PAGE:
What you Need
Although WEP cracking can be done from a single laptop, ideally you should have two. One laptop performs an active attack to stimulate data flow so that a sufficient number of packets can be captured in a relatively short amount of time, while the other laptop "sniffs" or captures the traffic produced by the attacking laptop. Figure 2 shows the basic idea.
You can actually run a WEP crack using one notebook equipped with a single wireless LAN card, but we don't recommend this configuration as a starting point. With only one notebook, its easy to get confused about what you're doing and we've found that the Auditor programs can get a bit unstable when used in this way.
Figure 2: Two Notebook WEP cracking setup
Note that using an active attack vs. passively capturing traffic increases your chances of detection. But it can significantly speed a WEP key crack by forcing the generation of more packets than you would normally capture in a short time from a lightly-used WLAN.
Tip: Although we refer to laptops / notebooks throughout this series, you can also use desktop computers or a mixture of laptops and desktops. However, you may find using notebooks easier due their portability and the wider range of compatible PC Card wireless adapters available.
Here is a list of required hardware:
Wireless Access Point - This will be the "target" access point and can be any brand. We used a Netgear WGT624 v2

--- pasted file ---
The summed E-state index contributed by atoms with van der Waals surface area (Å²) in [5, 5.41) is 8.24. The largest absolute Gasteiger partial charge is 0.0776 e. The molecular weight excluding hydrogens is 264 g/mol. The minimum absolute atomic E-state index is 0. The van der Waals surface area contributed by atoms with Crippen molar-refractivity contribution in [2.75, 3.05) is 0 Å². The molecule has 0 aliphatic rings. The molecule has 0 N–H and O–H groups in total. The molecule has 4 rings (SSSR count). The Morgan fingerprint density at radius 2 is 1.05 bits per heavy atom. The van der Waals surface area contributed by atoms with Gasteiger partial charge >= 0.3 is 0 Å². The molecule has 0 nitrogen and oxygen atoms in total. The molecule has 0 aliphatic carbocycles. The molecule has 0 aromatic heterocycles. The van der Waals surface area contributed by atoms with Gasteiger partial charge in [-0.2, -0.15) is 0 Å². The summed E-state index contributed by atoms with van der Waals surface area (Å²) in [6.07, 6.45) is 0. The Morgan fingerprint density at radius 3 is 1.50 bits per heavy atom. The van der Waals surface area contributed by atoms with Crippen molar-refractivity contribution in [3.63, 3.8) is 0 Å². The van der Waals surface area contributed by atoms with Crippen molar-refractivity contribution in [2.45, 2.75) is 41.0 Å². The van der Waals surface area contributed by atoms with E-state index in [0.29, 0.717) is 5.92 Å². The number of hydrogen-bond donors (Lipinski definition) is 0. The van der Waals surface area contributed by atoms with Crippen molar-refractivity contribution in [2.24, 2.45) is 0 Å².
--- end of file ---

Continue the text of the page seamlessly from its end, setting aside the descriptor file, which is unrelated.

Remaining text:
A laptop or computer with wireless capability - This will be the "target" computer and it doesn't matter which wireless chipset or card the computer uses. Our lab had a surplus Dell laptop with built-in wireless that worked just fine
- Two 802.11b PC Cards based on the PRISM 2 chipset - Some of the programs (such as Kismet) we use in this series can support a wide variety of wireless cards. But we suggest you stick to using cards based on the PRISM 2 chipset, which are supported by all the programs we will use.
Tip: We used two 2511CD PLUS EXT2 cards. The 2511-CD PLUS EXT2 has two MMCX connectors for external antennas and does not have an internal antenna.These cards are typically found under the Senao, Engenius or Wireless LAN brand names (Figure 3).
You can also search this list compiled by Absolute Value Systems to find other PRISM 2-based cards.
Figure 3: Senao 2511 802.11 PC Card
If you purchase a wireless card that has an external antenna connector, you may want to buy an antenna and appropriate "pigtail". (The pigtail is a short cable, that connects the end of the antenna cable to your Wi-Fi card.) This isn't always necessary since some cards with external antenna connectors also have internal antennas. But note that the 2511CD PLUS EXT2 series of cards, do not have an internal antenna, so you must purchase an antenna if you're using that card.